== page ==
In January of 1968, Johnny Cash performed a live show for the prisoners at the Folsom State Prison. The recordings from the session would be published in May of the same year, as the album known as At Folsom Prison. The album not only helped Cash turn around his waning career, but also shed light on the condition of prison inmates.
One song in particular, out of the track list, stands out as a masterful analysis of the existential condition of the prisoner: Folsom Prison Blues. The song opens on these evocative lines:
I hear the train a-comin’, it’s rolling ‘round the bend
And I aint’ seen the sunshine since I don’t know when
I’m stuck in Folsom prison, and time keeps draggin’ on
But that train keeps a-rollin’ on down to San Antone
These four lines already manage to introduce us to the life of the narrator. He is a prisoner, and as such, his life is almost completely devoid of external stimuli. To him, even the sound of a nearby-passing train becomes a noteworthy event. Furthermore, the “train that keeps on rolling”, is a constant reminder of his lost freedom, and thus has a negative impact on his mental well-being (this will be a recurrent theme in the lyrics).
While the song follows a standard blues structure, through the use of a skillfully accented shuffle rhythm, it manages to sound as if it’s following the distinctive beat of a steam locomotive, making the listening experience quite immersive. Another factor to take into account is that the song, just like the rest of the album, is a live recording in front of an audience. Throughout the track there are numerous instances of inmates cheering for Cash and his band, making the listening experience much grittier and intimate.
These are the lyrics for the second and third verse:
When I was just a baby, my mama told me, “Son
Always be a good boy, don’t ever play with guns”
But I shot a man in Reno just to watch him die
When I hear that wistle blowin’, I hang my head and cry
I bet there’s rich folks eatin’ in a fancy dining car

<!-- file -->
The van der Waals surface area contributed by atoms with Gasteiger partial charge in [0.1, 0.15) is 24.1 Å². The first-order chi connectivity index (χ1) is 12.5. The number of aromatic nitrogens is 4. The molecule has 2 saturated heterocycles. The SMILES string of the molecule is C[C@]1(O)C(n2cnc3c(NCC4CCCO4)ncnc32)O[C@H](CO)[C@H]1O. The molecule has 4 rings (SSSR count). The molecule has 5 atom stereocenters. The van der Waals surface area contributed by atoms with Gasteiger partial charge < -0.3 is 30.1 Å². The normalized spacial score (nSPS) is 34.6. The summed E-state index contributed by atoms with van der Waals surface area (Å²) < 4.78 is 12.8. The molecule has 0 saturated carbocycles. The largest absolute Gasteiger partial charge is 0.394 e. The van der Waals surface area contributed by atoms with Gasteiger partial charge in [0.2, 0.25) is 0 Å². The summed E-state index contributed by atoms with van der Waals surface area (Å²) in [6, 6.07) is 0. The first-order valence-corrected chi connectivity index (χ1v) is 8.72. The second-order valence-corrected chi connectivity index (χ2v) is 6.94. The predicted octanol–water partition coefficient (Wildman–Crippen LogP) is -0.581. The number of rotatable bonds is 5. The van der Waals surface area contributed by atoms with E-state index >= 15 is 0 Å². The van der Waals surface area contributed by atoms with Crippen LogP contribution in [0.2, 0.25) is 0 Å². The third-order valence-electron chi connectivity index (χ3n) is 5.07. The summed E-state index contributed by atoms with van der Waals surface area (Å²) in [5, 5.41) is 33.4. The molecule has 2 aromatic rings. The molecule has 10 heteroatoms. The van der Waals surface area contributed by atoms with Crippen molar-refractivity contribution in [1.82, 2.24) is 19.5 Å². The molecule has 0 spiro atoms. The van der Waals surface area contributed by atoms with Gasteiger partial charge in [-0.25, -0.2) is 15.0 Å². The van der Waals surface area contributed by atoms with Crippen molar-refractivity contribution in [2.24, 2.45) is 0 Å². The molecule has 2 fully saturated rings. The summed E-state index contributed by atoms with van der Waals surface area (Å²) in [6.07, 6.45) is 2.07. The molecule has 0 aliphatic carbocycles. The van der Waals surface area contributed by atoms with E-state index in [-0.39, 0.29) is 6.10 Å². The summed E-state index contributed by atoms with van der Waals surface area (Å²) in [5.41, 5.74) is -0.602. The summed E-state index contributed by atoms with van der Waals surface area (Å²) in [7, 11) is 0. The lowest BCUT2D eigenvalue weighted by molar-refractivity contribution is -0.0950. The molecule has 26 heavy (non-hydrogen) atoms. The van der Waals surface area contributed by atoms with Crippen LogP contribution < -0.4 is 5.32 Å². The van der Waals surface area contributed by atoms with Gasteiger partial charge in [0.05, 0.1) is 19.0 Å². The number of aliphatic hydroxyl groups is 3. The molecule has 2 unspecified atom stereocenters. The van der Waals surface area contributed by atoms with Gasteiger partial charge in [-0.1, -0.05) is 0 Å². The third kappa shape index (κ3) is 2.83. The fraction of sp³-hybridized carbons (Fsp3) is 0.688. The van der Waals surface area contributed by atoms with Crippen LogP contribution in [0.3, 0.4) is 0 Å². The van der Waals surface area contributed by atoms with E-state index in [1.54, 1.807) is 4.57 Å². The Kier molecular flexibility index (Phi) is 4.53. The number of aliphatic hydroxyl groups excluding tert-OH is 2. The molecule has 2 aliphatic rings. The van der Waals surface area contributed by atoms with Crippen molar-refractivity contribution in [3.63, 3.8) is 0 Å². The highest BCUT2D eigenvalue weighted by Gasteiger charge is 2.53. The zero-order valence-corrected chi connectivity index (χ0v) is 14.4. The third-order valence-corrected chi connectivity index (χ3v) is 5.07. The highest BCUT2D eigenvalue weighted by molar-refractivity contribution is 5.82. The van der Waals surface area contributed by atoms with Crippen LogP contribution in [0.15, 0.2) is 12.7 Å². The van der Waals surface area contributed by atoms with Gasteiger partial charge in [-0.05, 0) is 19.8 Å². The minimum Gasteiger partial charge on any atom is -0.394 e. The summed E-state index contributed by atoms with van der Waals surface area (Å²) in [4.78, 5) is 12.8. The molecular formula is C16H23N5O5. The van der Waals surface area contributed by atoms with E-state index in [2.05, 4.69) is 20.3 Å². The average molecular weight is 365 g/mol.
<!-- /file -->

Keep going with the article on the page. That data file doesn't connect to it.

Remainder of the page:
They’re probably drinkin’ coffee and smoking big cigars
Well, I know I had it coming, I know I can’t be free
But those people keep a-movin’, and that’s what tortures me
On one hand, we can see in the last lines of both verses how hearing the train’s whistle and thinking about the people riding it fills the narrator with anguish; knowing how close that freedom is becomes, quite literally, a torture to him. On the other hand, these two verses reveal a very interesting detail about the narrator. He seems to have fully accepted his punishment, and admits to being guilty. He has killed a man on a whim (that line in the recording, as a sidenote, is followed by the inmates’ cheers), and he knows he can’t be free. As Angela Davis said, <<The prison is considered so “natural”, that it is extremely hard to imagine life without it>>. This is important to note because even though Cash – who isn’t just pretending to relate to inmates, as he had his fair share of trouble with the law due to his drug addiction – is trying to shed light on the existential condition of prisoners, he still remains within the horizon of prison reform rather than abolition.
We get confirmation of this in the fourth and last verse:
Well, if they freed me from this prison, if that railroad train was mine
I bet I’d move it on a little farther down the line
Far from Folsom prison, that’s where I want to stay
And I’d let that lonesome whistle blow my blues away
The narrator suggests that if he were free he would try to get the train to pass farther from the prison, presumably to alleviate the anguish that it causes to the other inmates. However, as much as he would like for prison to be a more pleasant experience, he doesn’t really think about the possibility of a prison-free world. Mc Leod, in her essay about abolition democracy, speaks about the possibility of an entirely new “abolitionist society”, where law, police and prisons don’t really exist (at least in the way they do now). But the problem seems to be that it is a strenuous task to picture such a world, even for some of the people who would benefit the most from this new society – prisoners, that is.
Davis, Angela. 2003. Are Prisons Obsolete? New York: Seven Stories Press.
Mc Leod, Allegra. 2019. Envisioning Abolition Democracy. Harvard Law Review.